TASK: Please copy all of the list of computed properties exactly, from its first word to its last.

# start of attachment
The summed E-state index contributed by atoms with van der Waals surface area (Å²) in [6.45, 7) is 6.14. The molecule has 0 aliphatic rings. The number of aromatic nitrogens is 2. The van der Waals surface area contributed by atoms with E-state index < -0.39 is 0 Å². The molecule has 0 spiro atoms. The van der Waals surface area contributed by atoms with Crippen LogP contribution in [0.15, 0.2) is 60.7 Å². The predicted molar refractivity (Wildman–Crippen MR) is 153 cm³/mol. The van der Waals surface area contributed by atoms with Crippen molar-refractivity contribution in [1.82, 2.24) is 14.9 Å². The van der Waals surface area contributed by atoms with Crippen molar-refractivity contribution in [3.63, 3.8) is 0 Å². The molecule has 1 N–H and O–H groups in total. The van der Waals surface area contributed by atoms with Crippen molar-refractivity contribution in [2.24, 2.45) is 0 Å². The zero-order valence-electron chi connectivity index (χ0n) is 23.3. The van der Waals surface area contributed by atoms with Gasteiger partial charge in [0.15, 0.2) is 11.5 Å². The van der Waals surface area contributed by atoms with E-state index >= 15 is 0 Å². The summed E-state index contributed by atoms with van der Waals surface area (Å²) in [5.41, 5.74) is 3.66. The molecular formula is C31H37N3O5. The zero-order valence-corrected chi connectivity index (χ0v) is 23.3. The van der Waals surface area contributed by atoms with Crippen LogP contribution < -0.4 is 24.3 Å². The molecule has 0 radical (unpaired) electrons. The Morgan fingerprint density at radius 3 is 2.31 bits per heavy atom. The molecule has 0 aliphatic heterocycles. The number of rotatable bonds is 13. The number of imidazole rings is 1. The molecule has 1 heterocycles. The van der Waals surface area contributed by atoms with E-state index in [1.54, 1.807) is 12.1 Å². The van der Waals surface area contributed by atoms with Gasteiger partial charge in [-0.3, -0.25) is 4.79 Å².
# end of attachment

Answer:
The summed E-state index contributed by atoms with van der Waals surface area (Å²) in [6.45, 7) is 6.14. The molecule has 0 aliphatic rings. The number of aromatic nitrogens is 2. The van der Waals surface area contributed by atoms with E-state index < -0.39 is 0 Å². The molecule has 0 spiro atoms. The van der Waals surface area contributed by atoms with Crippen LogP contribution in [0.15, 0.2) is 60.7 Å². The predicted molar refractivity (Wildman–Crippen MR) is 153 cm³/mol. The van der Waals surface area contributed by atoms with Crippen molar-refractivity contribution in [1.82, 2.24) is 14.9 Å². The van der Waals surface area contributed by atoms with Crippen molar-refractivity contribution in [3.63, 3.8) is 0 Å². The molecule has 1 N–H and O–H groups in total. The van der Waals surface area contributed by atoms with Crippen molar-refractivity contribution in [2.24, 2.45) is 0 Å². The zero-order valence-electron chi connectivity index (χ0n) is 23.3. The van der Waals surface area contributed by atoms with Gasteiger partial charge in [0.15, 0.2) is 11.5 Å². The van der Waals surface area contributed by atoms with E-state index >= 15 is 0 Å². The summed E-state index contributed by atoms with van der Waals surface area (Å²) in [5.41, 5.74) is 3.66. The molecular formula is C31H37N3O5. The zero-order valence-corrected chi connectivity index (χ0v) is 23.3. The van der Waals surface area contributed by atoms with Crippen LogP contribution < -0.4 is 24.3 Å². The molecule has 0 radical (unpaired) electrons. The Morgan fingerprint density at radius 3 is 2.31 bits per heavy atom. The molecule has 0 aliphatic heterocycles. The number of rotatable bonds is 13. The number of imidazole rings is 1. The molecule has 1 heterocycles. The van der Waals surface area contributed by atoms with E-state index in [1.54, 1.807) is 12.1 Å². The van der Waals surface area contributed by atoms with Gasteiger partial charge in [-0.3, -0.25) is 4.79 Å².